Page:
This study reviews the status of the legal recognition of the rights of Indigenous Peoples, local communities, and Afro-descendant Peoples to the carbon in their lands and territories across 31 countries in Africa, Asia, and Latin America. Together, these countries hold almost 70 percent of the world’s tropical forests and represent at least 62 percent of the total feasible natural climate solution potential, and thus the bulk of nature-based emissions reductions and carbon offset opportunities in tropical and subtropical forest countries.

Scaling-Up the Recognition of Indigenous and Community Land Rights: Opportunities, Costs and Climate Implications

A growing body of evidence suggests that recognition of the collective tenure rights of Indigenous Peoples, local communities, and Afro-descendants is a powerful and cost-effective strategy for addressing the climate and biodiversity crises. In spite of this, international funding for rights recognition pales in comparison to donor mobilization around alternative solutions to these crises.

Urgency and Opportunity

The legal recognition and protection of the land and territorial rights of Indigenous Peoples (IPs), local communities (LCs), and Afro-descendants (ADs) offers one of the…

The Opportunity Framework 2020

Identifying Opportunities to Invest in Securing Collective Tenure Rights in the Forest Areas of Low- and Middle-Income Countries

A Global Baseline of Carbon Storage in Collective Lands

If properly leveraged, natural climate solutions can contribute over 37% of cost-effective CO2 mitigation by 2030. Evidence shows Indigenous Peoples and local communities are key to achieving such outcomes. This report presents the most comprehensive assessment to date of carbon storage in documented community lands worldwide.

Cornered by Protected Areas

Despite widespread poverty and insecure resource rights, evidence shows that Indigenous Peoples and local communities are still spending their limited resources on conservation efforts. They are also achieving outcomes that are at least equivalent to those of government-funded protected areas. This brief shows an urgent need to replace the fortress-conservation model with rights-based approaches to both improve conservation outcomes and end human-rights abuses committed in the name of conservation.

This brief presents a review of the nominal progress made in the national-level laws and regulations that govern the carbon trade and define the rights of parties—across a sample of 24 countries in Africa, Asia and Latin America. These countries collectively hold more than 50 percent of global tropical and subtropical forests.

Legislative Best Practices for Securing Women’s Rights to Community Lands

This brief highlights key attributes of national constitutions, laws, and regulations that play a fundamental role in protecting indigenous and rural women’s rights to community forests and other community lands. These legislative best practices were derived from a 2017 analysis of over 400 national laws and regulations, Power and Potential, which evaluates the extent to which women’s rights to community forests are recognized by national law in 30 low- and middle-income countries (LMICs) across Africa, Asia, and Latin America.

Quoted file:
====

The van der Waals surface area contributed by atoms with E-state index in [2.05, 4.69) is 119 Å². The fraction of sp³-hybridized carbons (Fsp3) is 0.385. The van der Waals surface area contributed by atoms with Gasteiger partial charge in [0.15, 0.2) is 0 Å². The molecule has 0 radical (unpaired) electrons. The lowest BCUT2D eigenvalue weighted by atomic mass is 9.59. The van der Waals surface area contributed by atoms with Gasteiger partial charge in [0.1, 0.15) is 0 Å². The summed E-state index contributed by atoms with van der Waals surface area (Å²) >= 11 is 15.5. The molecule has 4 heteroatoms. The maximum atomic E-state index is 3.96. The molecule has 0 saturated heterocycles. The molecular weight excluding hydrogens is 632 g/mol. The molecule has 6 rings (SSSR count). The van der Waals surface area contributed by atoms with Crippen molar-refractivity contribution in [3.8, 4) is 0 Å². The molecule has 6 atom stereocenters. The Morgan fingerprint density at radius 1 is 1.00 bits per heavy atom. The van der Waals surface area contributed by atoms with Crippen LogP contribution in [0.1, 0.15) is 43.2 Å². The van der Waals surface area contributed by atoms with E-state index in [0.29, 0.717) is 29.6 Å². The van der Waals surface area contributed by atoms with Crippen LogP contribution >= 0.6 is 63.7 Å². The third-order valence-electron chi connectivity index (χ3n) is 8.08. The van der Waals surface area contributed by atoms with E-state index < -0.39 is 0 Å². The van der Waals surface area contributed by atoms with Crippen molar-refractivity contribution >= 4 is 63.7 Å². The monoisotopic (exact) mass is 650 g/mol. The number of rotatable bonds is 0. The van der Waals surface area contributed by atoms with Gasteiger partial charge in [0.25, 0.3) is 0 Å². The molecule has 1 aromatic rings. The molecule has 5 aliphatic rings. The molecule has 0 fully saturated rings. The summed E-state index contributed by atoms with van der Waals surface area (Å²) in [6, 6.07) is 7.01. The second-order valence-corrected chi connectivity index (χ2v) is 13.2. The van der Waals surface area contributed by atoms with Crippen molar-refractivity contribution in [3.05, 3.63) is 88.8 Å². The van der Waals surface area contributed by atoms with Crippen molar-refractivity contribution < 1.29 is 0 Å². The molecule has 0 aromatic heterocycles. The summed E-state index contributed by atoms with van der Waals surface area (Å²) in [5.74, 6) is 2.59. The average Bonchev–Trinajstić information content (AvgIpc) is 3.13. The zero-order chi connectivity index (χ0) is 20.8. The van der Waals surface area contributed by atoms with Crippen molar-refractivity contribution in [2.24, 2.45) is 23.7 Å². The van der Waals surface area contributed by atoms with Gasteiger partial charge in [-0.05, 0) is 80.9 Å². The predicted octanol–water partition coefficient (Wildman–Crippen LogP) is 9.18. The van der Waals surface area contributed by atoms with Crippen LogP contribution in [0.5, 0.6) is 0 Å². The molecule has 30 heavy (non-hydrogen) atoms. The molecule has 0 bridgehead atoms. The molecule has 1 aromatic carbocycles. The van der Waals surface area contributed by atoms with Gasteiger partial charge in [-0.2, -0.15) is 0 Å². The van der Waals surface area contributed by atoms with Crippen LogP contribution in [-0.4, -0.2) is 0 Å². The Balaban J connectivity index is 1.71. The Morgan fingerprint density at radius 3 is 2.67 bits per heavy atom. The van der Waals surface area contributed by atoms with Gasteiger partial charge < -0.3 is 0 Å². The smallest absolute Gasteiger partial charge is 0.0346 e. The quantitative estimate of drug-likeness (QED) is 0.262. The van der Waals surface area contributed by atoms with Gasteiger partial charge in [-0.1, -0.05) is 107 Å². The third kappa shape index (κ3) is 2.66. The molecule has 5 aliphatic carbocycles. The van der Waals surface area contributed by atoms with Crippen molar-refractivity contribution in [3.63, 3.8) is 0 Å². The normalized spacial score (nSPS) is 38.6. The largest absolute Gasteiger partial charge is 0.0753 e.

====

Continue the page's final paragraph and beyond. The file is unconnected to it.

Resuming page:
The Green Climate Fund: Accomplishing a Paradigm Shift?

Drawing on international standards and Green Climate Fund policy documents, this report traces the adequacy and implementation effectiveness of the Fund’s current institutional frameworks across a representative sample of approved projects. Noting critical gaps in nearly every aspect of the Fund’s operational modalities and project approval processes, the report calls on the GCF to take progressive steps to make Indigenous Peoples’ and local communities’ rights a key part of its climate actions going forward.

Power and Potential

A new analysis from RRI provides an unprecedented assessment of legal frameworks regarding indigenous and rural women’s community forest rights in 30 developing countries comprising 78 percent of the developing world’s forests.

From Risk and Conflict to Peace and Prosperity

Amid the realities of major political turbulence, there was growing recognition in 2016 that community land rights are key to ensuring peace and prosperity, economic development, sound investment, and climate change mitigation and adaptation.

Community Rights and Tenure in Country Emission Reduction Programs

New research from RRI reveals that 13 submissions to the World Bank’s Carbon Fund–one of the most advanced REDD+ initiatives–either fail to recognize the importance of land rights or adequately include local peoples in key decision-making processes.

Indigenous Peoples & Local Community Tenure in the INDCs

A review of submitted Intended Nationally Determined Contributions to determine the extent to which Parties made clear commitments to strengthen or expand the tenure and natural resource management rights of Indigenous Peoples and local communities as part of their climate change mitigation plans.

10 Years of Megaflorestais

Just over a decade ago, several forest agency leaders from around the world met in Beijing, China at a conference convened by the Rights and Resources…

IAN: Managing Tenure Risk

This report explains what tenure risk is and offers objective evidence that the problem is widespread and of increasing frequency, as well as provides highlights from a real-world analysis of over 360 case studies.

Final Report: From Rhetoric to Action

The aim of this conference was to take stock of efforts to scale up Indigenous Peoples’ and community land and resource rights worldwide and to…